Congress Passes Retroactive Tax Extenders - Say What?
Well, in case you haven't heard, Congress has done it to us again. Done what, you ask? Pass into law tax provisions that effect last year, that's all!
You may not have even been aware that the federal government shut down briefly early last Friday while, once again, Congress wrestled with a budget deal. At 12:00 am Friday morning, the US government technically ran out of funding and shut down, and remained so for several hours.
Finally, in the wee hours of Friday morning, both houses of Congress passed, and POTUS signed, a relatively bipartisan budget deal that reopened the government, well, at least for another six weeks.
But tucked into that budget deal were tax provisions that few, if any of us, saw coming. These provisions have the effect of extending, retroactive to 2017, several tax deductions and credits that had been allowed to expire at the end of 2016.
Yep, you heard me right, it is 2018, tax returns are being filed (millions of them already filed and processed), and our benevolent legislators suddenly changed the tax code on us effective back to January 1, 2017!
This isn't the first time this stunt has been pulled; this same thing has been done several times during my career as a tax professional. It's just that since none of these extenders were a part of the tax reform bill that became law right before Christmas, most of us tax folks, self-included, gave them up for dead.
But dead they are not, and now we have to deal with the fallout.
As I see it, the provisions that will likely affect the most individual taxpayers are the following:
- Deduction for mortgage insurance premiums paid;
- Above-the-line deduction for qualified tuition and related expenses;
- Credit for nonbusiness energy property;
- Credit for residential energy property;
- Credit for new qualified fuel cell motor vehicles;
- Credit for alternative fuel vehicle refueling property;
- Credit for 2-wheeled plug-in electric vehicles.
There were many other provisions that were extended, but most of them targeted very specific industries or situations, so are beyond the scope of this article.
If you are affected by one of these provisions, logically you may be asking, what no? The answer depends largely on whether or not you have already filed your tax return.
But regardless of whether you have or haven't already filed, the first thing to know is ñ DON'T GET IN A HURRY! This thing is still so new, that not even the IRS has had a chance to assess its impact and issue much-needed guidance. So, wait and see what they come up with.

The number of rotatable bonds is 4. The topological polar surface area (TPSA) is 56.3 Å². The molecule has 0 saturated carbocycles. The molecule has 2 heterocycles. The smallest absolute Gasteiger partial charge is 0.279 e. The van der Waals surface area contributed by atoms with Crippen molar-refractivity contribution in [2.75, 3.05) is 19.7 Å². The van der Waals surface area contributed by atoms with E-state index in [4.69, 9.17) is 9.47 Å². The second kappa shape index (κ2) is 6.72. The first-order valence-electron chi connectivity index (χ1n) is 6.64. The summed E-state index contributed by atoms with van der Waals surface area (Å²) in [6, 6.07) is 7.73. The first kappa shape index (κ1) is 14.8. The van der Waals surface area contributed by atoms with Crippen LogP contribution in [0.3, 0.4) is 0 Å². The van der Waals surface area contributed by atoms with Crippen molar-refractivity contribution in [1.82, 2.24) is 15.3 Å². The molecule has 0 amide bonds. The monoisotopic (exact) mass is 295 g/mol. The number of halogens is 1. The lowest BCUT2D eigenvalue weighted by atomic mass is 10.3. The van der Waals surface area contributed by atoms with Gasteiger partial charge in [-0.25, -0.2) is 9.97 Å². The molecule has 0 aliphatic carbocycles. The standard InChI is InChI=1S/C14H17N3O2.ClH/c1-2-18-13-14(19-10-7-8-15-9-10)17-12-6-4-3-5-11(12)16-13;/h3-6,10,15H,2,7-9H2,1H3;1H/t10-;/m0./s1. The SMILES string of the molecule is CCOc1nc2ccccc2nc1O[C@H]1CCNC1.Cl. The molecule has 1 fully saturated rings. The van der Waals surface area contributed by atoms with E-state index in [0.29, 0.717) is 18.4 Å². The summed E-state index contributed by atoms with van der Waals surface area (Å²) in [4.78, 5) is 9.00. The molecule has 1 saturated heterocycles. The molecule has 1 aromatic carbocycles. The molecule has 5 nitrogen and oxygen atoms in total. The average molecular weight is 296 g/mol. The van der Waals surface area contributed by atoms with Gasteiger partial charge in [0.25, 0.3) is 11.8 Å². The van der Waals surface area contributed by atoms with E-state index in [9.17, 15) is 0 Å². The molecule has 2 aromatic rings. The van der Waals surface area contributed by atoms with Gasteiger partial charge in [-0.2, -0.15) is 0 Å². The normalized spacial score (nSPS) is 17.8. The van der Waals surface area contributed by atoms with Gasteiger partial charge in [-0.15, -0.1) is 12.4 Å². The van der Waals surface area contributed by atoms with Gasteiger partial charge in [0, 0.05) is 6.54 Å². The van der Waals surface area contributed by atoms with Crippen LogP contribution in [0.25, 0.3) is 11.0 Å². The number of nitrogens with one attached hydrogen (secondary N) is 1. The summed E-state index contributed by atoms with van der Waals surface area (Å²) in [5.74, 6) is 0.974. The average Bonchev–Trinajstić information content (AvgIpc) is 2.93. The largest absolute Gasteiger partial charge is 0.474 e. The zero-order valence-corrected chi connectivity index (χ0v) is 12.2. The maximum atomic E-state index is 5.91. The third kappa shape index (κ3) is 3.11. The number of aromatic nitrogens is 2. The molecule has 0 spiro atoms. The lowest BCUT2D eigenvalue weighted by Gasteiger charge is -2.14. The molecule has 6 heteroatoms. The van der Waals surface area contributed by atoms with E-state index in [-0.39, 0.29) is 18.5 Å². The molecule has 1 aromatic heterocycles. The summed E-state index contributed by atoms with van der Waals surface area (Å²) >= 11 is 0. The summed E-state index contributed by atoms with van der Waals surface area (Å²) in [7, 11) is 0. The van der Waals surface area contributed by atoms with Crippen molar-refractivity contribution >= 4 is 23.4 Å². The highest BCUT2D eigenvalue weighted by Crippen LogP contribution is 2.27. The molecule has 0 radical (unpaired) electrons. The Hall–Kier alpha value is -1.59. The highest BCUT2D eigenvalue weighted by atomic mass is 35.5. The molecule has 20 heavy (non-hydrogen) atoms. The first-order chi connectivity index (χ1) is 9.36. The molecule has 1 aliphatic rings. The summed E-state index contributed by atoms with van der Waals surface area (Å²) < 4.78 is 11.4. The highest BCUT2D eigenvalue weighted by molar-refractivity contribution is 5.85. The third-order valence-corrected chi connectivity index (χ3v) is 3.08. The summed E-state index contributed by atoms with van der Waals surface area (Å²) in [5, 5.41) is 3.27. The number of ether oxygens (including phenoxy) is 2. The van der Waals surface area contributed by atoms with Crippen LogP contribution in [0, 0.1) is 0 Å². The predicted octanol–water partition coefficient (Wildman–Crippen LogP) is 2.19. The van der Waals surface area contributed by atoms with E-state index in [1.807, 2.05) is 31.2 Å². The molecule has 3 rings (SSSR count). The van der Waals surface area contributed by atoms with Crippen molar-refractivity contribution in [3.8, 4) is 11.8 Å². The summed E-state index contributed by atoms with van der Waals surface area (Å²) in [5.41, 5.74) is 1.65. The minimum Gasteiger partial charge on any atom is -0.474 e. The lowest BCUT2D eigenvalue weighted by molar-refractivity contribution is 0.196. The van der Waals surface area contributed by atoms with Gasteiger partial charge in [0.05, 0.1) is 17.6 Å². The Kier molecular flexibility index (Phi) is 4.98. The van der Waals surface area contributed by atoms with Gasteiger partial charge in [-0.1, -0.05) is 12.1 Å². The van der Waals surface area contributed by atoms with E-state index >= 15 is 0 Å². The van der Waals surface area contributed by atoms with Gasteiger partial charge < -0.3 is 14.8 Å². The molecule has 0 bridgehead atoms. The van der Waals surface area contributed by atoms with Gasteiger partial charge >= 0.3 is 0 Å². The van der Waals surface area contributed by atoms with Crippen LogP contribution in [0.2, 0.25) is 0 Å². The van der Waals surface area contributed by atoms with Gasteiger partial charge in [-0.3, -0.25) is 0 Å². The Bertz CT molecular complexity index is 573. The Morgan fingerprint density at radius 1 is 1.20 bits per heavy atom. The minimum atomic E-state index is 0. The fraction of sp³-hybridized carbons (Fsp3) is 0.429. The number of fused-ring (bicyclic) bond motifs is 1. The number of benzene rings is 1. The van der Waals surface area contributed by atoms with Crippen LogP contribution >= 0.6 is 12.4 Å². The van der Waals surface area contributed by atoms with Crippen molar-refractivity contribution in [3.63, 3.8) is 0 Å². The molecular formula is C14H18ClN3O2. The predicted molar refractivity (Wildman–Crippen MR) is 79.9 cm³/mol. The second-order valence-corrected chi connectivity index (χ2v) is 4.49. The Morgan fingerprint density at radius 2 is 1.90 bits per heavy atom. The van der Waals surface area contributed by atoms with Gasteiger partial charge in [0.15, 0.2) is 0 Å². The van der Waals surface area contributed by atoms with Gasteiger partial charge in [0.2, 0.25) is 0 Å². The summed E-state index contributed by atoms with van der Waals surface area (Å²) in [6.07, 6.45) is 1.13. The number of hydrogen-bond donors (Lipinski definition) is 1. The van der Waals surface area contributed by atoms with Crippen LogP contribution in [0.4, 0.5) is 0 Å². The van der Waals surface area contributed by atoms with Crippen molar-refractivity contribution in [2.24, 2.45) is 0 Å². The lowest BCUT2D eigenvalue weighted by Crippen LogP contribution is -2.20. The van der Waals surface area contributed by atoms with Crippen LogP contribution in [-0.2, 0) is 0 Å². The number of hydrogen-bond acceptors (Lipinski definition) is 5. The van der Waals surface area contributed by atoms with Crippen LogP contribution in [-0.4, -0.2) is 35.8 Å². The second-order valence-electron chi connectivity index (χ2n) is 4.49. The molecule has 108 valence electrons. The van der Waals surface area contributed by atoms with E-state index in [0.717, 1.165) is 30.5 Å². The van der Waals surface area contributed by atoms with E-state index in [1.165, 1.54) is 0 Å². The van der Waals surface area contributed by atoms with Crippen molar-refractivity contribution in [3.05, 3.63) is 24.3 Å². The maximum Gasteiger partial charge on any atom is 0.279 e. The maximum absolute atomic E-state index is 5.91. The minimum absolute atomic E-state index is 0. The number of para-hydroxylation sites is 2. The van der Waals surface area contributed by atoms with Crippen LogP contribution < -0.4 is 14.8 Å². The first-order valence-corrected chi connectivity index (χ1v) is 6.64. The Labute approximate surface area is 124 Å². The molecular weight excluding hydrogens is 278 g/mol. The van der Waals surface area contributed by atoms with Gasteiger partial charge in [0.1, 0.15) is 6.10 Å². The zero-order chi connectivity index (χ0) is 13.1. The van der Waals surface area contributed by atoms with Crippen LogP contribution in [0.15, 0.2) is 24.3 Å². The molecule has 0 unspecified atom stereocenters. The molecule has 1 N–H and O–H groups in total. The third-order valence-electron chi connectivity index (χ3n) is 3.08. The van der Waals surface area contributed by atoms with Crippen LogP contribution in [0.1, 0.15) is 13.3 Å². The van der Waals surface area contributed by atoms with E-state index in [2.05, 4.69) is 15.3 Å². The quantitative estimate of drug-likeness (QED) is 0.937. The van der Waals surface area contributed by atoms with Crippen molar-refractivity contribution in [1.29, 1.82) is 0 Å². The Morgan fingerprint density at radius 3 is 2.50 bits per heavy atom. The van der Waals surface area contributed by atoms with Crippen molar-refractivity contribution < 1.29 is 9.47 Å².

If you have filed already, you likely will need to file an amended return to take advantage of the provisions and request the resulting refund. The form that is used for an amended individual return is Form 1040-X. But again, let's wait to make sure this is how the IRS wants to handle this. And be prepared to wait for a while for the refund. Typical IRS processing time on such claims runs about 8 to 12 weeks and sometimes longer.
If you have not already filed and one of these provisions will benefit you, then you need to put your tax return on ice until the IRS has a chance to properly revise the tax forms and/or issue instructions on where and how to report these things. Fortunately, when designing the current forms, the IRS somewhat anticipated this could happen by simply designating many of the places these deductions and credits were previously reported as "reserved for future use". So they could simply "re-activate" those areas of the return with instructions to use them again just as we did in years past. We will just have to see.
Finally, at the risk of sounding self-serving, if you use someone like me to prepare your taxes, please don't take your frustrations about this out on us (pretty please). It is Congress and POTUS that is to blame, so contact them and let them have it (again, pretty please)! I'm just the messenger and we are the ones trying to help you deal with it. Believe me, this creates a lot of havoc for us as well, in the middle of our busiest time of year to boot.
Oh and by the way, these extensions are only for one year, so they don't even apply to the year we are currently in. Could it be the same song, second verse this time next year?